A young man sat in the back row of the Medicinal Marijuana Review Panel hearing Wednesday morning, swaying side to side and making small noises his mother tried to hush.
The pair came to Trenton to share their story in front of cannabis patients, doctors and advocates, many of whom had to stand or wait outside the room.
Choking back tears, Susan O’Mullen described how her family has been in “pure hell” as a result of her 23-year-old son’s debilitating medical conditions: severe autism, epilepsy, migraines and chronic pain.
Recently, he suffered brain swelling as a result of a 6-minute grand mal seizure. O’Mullen overheard doctors in the emergency room saying her son “would be better off dead,” she said.
“I don’t understand why you wouldn’t want to help future generations,” the New Jersey mother added.
A chorus of frustration echoed O’Mullen’s testimony as dozens of patients petitioned to add chronic pain and other debilitating ailments to the list of conditions eligible for New Jersey’s medical marijuana program.
Currently, cannabis is only available to people suffering from Lou Gehrig's disease, multiple sclerosis, cancer, muscular dystrophy, Crohn's disease or any terminal illness.
Gov. Chris Christie added PTSD to the list in September, however cannabis treatment must come after traditional methods of therapy and medication have been exhausted.
This qualification is a problem for veteran Leo Bridgewater Sr., a Trenton native who served two tours in Iraq and one in Afghanistan as both a soldier and a contractor. It was during his military years that Bridgewater developed PTSD and chronic pain from a knee injury. Several surgeries and many therapy sessions later, Bridgewater is convinced that forcing veterans to seek pharmaceutical treatment for depression or mental health issues is only exacerbating the problem.
“Guys don’t want to touch those pills. We hear about it even before getting out, so we know. When you make it to where it’s a requirement before you can get to medical marijuana, that’s a problem,” he said.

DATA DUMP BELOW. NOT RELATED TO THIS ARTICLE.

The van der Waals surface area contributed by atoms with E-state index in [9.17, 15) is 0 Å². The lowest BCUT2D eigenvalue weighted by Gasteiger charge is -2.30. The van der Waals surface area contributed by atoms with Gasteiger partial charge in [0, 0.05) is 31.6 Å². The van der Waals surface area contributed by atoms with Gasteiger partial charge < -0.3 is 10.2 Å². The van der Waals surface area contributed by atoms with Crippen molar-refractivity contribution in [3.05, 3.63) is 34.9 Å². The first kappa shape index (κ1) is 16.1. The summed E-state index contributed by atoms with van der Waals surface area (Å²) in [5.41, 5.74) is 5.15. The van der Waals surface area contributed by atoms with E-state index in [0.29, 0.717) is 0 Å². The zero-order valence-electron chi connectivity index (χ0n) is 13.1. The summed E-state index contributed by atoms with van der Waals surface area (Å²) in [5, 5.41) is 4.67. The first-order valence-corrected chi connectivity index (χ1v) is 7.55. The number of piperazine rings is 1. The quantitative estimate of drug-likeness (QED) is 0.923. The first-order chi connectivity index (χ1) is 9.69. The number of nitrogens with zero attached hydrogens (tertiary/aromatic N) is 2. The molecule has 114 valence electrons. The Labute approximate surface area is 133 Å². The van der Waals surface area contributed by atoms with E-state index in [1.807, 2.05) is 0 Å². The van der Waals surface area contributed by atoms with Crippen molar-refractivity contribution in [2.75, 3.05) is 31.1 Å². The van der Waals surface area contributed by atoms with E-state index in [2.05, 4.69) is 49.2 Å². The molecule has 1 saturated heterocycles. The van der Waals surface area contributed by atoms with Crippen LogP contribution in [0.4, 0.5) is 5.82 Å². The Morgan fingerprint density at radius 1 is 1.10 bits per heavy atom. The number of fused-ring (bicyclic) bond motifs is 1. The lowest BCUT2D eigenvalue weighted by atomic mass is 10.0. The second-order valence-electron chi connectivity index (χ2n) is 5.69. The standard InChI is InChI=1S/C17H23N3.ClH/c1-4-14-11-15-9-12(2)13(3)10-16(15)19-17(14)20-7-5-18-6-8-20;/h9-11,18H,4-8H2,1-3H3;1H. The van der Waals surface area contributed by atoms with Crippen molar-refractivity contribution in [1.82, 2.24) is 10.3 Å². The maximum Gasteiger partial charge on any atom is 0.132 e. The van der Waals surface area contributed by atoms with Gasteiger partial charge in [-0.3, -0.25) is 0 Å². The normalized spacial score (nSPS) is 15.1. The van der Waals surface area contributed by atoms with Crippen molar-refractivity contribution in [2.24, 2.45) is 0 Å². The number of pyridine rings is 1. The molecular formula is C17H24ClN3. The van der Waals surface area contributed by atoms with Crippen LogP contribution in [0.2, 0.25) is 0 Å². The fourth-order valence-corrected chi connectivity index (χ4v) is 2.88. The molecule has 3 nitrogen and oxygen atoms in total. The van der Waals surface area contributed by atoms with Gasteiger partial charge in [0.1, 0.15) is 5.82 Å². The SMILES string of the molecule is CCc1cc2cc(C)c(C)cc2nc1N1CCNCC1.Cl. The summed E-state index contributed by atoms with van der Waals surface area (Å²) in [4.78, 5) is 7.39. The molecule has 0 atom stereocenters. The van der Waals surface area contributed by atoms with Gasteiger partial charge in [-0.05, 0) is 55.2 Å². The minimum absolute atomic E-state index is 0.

Bridgewater testified before the state senate committee last year to add PTSD to the list of eligible conditions. He pointed to suicide rates among former service members, which is 32 percent higher than the general population, and how that speaks to the inadequacy of current mental health care practices. Doctors should reconsidered putting veterans on opioids or other heavy medication, he said.
“We have 20 to 22 guys take their lives every day,” Bridgewater said. “So what are we going to do about it?”
Now in its seventh year, New Jersey continues to grapple with implementation of its medical marijuana program. It lags behind other states with similar laws in both access and eligibility, and is the most expensive program in the country. Currently, people suffering from conditions such as chronic pain, lupus and Lyme disease cannot entire the program legally.
This is the first time since 2010 that the health department has considered adding more conditions. In 2014, a state judge ordered the Christie administration to issue an annual report as the first step in expanding the existing program. That ruling came after a patient and physician filed a lawsuit arguing medical marijuana was taking too long to implement.
“It’s a shame that we have to drag patients into a room to beg for their lives,” said Lucky Grimes, who suffers from chronic pain and is frustrated by his lack of legal access to cannabis.
“When you say cannabis, the first thing that pops into people's minds is Cheech and Chong. But these are people’s lives we’re talking about.”